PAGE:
In any story, there’s a portion of yourself that goes into it. Whether it be someone from your past or a moment that stood out to you. And certainly Jeffrey Archer’s “And Thereby Hangs a Tale,” a collection of short stories, demonstrates this. He even admits in the author’s notes that most of the stories came from other storytellers. This wouldn’t be a big deal if there were more of Archer’s stories to balance them out.
There are fifteen stories altogether. Ten of them are marked with an asterisk, which I will refer to as “borrowed.” The remaining five are from his own imagination. The collection as a whole is solid. There’s a mix of humor, drama, and suspense. The characters are diverse from a blind man to a neroutic neighbor to a businessman-turned-golfer-turned-seaman. I had issue with the settings. The flap on the hardcover copy advertises a variety of locales. Most are set in England, which makes sense since that is where Archer is from.
So, the “borrowed” stories first. The one shining moment in them is how the author, whom I assume is Archer, interjects himself in these stories, giving a sense of authenticity. At the same time, that’s where they suffer. Most felt like info dumps. Some were direct, while some spat out factual details. Maybe to retain the authenticity, Archer might not have been allowed to tamper with them. It’s kind of a shame because there were a few stories that felt like they could be doctored up if allowed, like “Double-Cross” or “Caste-Off.” I was expecting more dialogue between the characters involved, not just the author telling the stories as he heard them.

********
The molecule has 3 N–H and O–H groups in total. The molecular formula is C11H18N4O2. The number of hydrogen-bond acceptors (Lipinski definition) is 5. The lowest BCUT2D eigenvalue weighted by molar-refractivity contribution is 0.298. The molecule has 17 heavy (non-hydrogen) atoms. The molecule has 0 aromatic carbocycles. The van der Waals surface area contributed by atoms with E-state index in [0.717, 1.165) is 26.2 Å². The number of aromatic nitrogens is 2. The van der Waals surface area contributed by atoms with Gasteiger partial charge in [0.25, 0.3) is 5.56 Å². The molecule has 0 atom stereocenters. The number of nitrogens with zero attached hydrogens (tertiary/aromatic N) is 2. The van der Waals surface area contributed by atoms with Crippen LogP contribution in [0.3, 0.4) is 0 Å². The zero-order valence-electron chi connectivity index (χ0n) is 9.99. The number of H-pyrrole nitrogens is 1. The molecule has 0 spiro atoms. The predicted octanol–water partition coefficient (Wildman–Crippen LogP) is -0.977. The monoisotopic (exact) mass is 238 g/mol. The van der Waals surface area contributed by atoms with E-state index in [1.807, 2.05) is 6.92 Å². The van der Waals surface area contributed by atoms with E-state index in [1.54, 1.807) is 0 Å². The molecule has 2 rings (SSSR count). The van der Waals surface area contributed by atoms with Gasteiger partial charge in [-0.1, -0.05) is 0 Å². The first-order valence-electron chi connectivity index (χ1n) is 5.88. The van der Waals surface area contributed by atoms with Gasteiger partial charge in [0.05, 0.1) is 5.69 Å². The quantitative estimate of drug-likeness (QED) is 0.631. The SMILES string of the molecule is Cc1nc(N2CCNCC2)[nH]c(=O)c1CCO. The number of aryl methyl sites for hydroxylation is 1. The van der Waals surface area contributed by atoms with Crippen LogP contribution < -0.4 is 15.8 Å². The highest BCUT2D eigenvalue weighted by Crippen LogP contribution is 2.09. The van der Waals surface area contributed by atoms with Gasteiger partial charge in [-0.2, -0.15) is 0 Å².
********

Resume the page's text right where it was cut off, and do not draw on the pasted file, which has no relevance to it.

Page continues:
The originals were the ones I was more interested in. “Blind Date” was a standout because of the way Archer uses other senses for his main character. “Better the Devil You Know” was hilarious. It reminded me of “The Devil’s Advocate” crossed with “Bedazzled.” And “No Room at the Inn” was fun. The main character has everything he really wanted given to him by women turned on by his charm. I was more interested in the originals than the borrowed. A few more wouldn’t hurt my overall opinion of the collection and I would learn more about Archer as a storyteller.
Overall, the collection is good. There’s a good balance in the themes and qualities. It loses points for not having the balance between the borrowed and original. The borrowed have a few jewels, the originals won me over. I just wish there was more of them.
Rating: 3 stars out of 5.